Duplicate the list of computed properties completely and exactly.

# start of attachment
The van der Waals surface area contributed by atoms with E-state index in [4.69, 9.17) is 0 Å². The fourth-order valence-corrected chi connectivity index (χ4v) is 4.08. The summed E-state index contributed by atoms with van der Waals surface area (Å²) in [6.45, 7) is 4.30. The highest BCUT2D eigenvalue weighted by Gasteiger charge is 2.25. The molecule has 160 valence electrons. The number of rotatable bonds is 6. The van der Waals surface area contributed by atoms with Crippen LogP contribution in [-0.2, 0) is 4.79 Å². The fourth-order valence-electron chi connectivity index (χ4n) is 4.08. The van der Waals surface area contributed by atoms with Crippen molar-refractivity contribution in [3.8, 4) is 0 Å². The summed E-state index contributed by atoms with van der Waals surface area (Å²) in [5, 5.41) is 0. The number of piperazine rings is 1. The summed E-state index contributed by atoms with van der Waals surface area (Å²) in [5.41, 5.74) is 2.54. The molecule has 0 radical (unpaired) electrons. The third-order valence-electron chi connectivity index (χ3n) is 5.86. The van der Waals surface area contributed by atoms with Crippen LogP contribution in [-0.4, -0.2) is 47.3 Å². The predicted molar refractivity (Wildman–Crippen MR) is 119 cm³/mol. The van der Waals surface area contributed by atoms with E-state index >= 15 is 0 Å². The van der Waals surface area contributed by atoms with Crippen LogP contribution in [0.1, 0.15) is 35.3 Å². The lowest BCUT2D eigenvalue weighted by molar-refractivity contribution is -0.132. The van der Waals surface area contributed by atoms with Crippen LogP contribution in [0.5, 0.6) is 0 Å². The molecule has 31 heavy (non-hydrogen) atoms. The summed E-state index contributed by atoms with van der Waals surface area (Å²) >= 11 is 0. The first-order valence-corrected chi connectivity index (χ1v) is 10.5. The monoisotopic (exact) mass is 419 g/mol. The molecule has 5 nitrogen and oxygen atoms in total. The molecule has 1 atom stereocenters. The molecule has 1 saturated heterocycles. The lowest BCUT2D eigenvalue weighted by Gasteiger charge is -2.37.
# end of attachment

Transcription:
The van der Waals surface area contributed by atoms with E-state index in [4.69, 9.17) is 0 Å². The fourth-order valence-corrected chi connectivity index (χ4v) is 4.08. The summed E-state index contributed by atoms with van der Waals surface area (Å²) in [6.45, 7) is 4.30. The highest BCUT2D eigenvalue weighted by Gasteiger charge is 2.25. The molecule has 160 valence electrons. The number of rotatable bonds is 6. The van der Waals surface area contributed by atoms with Crippen LogP contribution in [-0.2, 0) is 4.79 Å². The fourth-order valence-electron chi connectivity index (χ4n) is 4.08. The van der Waals surface area contributed by atoms with Crippen molar-refractivity contribution in [3.8, 4) is 0 Å². The summed E-state index contributed by atoms with van der Waals surface area (Å²) in [5, 5.41) is 0. The number of piperazine rings is 1. The summed E-state index contributed by atoms with van der Waals surface area (Å²) in [5.41, 5.74) is 2.54. The molecule has 0 radical (unpaired) electrons. The third-order valence-electron chi connectivity index (χ3n) is 5.86. The van der Waals surface area contributed by atoms with Crippen LogP contribution in [-0.4, -0.2) is 47.3 Å². The predicted molar refractivity (Wildman–Crippen MR) is 119 cm³/mol. The van der Waals surface area contributed by atoms with E-state index >= 15 is 0 Å². The van der Waals surface area contributed by atoms with Crippen LogP contribution in [0.1, 0.15) is 35.3 Å². The lowest BCUT2D eigenvalue weighted by molar-refractivity contribution is -0.132. The van der Waals surface area contributed by atoms with Crippen LogP contribution in [0.5, 0.6) is 0 Å². The molecule has 31 heavy (non-hydrogen) atoms. The summed E-state index contributed by atoms with van der Waals surface area (Å²) >= 11 is 0. The first-order valence-corrected chi connectivity index (χ1v) is 10.5. The monoisotopic (exact) mass is 419 g/mol. The molecule has 5 nitrogen and oxygen atoms in total. The molecule has 1 atom stereocenters. The molecule has 1 saturated heterocycles. The lowest BCUT2D eigenvalue weighted by Gasteiger charge is -2.37.